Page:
Women improve driving more than men following 'black box' feedback

October 7, 2014 by Thomas Deane, Trinity College Dublin

A cross border road safety study using the latest 'black box' telematics technology has found that, after training and when presented with relevant feedback, the driving behaviour of young women motorists improves significantly more than that of young men.

The 54-driver study was conducted by researchers in the School of Engineering at Trinity College Dublin, in partnership with leading accident management company CRASH Services. The goal was to assess the potential for using technology to improve among young and inexperienced . This is the first study of its type to be undertaken on the island of Ireland.

The drivers, all aged between 17 and 22, had their assessed over a 17-week period from April to July 2014.  A 'black box' device was fitted to each participant's car, and sent information on the motorists' location, speed, acceleration, deceleration and cornering to a central computer. The telematics solution then scored driving performance based on the frequency and severity of incidents of risky driving behaviour.

The volunteers were divided equally into target and control groups. Drivers in the target group were provided access to their driving data and were trained on the use of the telematics product and how the feedback could be used to improve their driving behaviour. After training, data on driving behaviour was collected for 13 weeks. During this period drivers in the target group were encouraged to view the feedback on their driving.

Assistant Professor in Mechanical and Manufacturing Engineering and Director of Teaching and Learning in Trinity's School of Engineering, Dr Ciaran Simms, said: "This preliminary study is an important step in understanding the potential for using technology to help young, inexperienced drivers reduce road risk. It was interesting to observe that feedback had more impact on women drivers. Approximately 80% of women drivers showed a change in their driving behaviour compared to 20% of men, and the training also had a longer lasting effect on women."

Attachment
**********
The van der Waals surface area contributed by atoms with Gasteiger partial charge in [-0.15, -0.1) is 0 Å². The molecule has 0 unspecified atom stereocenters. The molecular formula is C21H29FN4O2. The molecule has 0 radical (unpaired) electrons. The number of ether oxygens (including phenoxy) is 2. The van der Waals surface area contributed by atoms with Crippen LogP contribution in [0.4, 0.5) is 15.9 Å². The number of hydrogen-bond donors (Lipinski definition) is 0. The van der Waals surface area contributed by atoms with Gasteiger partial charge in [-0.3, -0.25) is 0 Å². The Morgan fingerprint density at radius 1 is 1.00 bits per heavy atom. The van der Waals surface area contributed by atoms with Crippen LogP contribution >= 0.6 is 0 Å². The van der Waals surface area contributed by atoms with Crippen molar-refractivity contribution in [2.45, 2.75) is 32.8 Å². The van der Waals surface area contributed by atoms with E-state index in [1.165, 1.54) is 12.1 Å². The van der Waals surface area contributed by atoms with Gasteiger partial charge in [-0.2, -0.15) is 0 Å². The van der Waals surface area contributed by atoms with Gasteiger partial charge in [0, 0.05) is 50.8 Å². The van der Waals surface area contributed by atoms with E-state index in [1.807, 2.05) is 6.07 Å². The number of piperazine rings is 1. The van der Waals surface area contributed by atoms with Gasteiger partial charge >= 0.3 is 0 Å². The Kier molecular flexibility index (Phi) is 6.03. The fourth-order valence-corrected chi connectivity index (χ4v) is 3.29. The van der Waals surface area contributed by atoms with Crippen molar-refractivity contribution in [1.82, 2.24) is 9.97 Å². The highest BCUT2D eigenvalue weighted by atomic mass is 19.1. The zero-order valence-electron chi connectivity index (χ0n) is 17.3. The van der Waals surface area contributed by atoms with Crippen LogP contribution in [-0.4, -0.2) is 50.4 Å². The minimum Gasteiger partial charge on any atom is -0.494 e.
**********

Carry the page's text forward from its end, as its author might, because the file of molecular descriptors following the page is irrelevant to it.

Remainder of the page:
Assistant Professor in Civil Engineering at Trinity, Dr Bidisha Ghosh, added: "Although this was a small study, we believe that the results indicate that telematics technology, in conjunction with ongoing driver training or the incentive of insurance premium discount, has the potential to help young drivers improve their driving behaviour."

Martin McRandal from CRASH said: "This important study has discovered many interesting results – not least that women tend to drive better when shown how to. However, it's really important to remember than when it comes to the battle of the sexes of bad driving habits, there can no winner – men and women alike really need to do their best to ensure they drive safely."

He added: "At CRASH Services we firmly believe that effective deployment of a quality telematics solution can help to make Ireland's roads safer. We were delighted to support Trinity with this study and thank the team for all their hard work. We hope that the findings of the study will be of use to all with a stake in road safety, including government and the insurance industry."

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